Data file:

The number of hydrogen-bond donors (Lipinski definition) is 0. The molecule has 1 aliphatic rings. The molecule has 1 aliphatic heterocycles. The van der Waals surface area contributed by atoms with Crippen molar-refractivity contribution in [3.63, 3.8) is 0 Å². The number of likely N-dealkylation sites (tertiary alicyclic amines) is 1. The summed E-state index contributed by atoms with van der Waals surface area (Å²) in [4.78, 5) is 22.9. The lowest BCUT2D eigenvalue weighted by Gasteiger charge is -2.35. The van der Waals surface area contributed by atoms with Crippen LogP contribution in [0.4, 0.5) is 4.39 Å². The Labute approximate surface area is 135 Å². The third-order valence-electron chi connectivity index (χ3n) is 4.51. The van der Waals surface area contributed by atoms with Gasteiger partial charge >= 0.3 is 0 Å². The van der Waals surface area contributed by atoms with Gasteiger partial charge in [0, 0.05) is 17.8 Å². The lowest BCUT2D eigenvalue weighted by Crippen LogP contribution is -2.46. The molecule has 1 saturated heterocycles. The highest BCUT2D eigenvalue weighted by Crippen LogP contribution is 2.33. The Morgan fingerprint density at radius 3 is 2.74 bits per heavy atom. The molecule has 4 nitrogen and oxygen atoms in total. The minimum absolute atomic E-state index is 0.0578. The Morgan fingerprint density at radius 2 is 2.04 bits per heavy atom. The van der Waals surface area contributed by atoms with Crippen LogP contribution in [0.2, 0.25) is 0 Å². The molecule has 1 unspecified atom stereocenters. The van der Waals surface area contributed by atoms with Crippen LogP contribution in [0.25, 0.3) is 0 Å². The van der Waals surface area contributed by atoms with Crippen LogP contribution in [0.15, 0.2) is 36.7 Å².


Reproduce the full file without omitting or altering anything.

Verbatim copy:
The number of hydrogen-bond donors (Lipinski definition) is 0. The molecule has 1 aliphatic rings. The molecule has 1 aliphatic heterocycles. The van der Waals surface area contributed by atoms with Crippen molar-refractivity contribution in [3.63, 3.8) is 0 Å². The number of likely N-dealkylation sites (tertiary alicyclic amines) is 1. The summed E-state index contributed by atoms with van der Waals surface area (Å²) in [4.78, 5) is 22.9. The lowest BCUT2D eigenvalue weighted by Gasteiger charge is -2.35. The van der Waals surface area contributed by atoms with Crippen LogP contribution in [0.4, 0.5) is 4.39 Å². The Labute approximate surface area is 135 Å². The third-order valence-electron chi connectivity index (χ3n) is 4.51. The van der Waals surface area contributed by atoms with Gasteiger partial charge >= 0.3 is 0 Å². The van der Waals surface area contributed by atoms with Gasteiger partial charge in [0, 0.05) is 17.8 Å². The lowest BCUT2D eigenvalue weighted by Crippen LogP contribution is -2.46. The molecule has 1 saturated heterocycles. The highest BCUT2D eigenvalue weighted by Crippen LogP contribution is 2.33. The Morgan fingerprint density at radius 3 is 2.74 bits per heavy atom. The molecule has 4 nitrogen and oxygen atoms in total. The minimum absolute atomic E-state index is 0.0578. The Morgan fingerprint density at radius 2 is 2.04 bits per heavy atom. The van der Waals surface area contributed by atoms with Crippen LogP contribution in [0.2, 0.25) is 0 Å². The molecule has 1 unspecified atom stereocenters. The van der Waals surface area contributed by atoms with Crippen LogP contribution in [0.25, 0.3) is 0 Å². The van der Waals surface area contributed by atoms with Crippen LogP contribution in [0.15, 0.2) is 36.7 Å².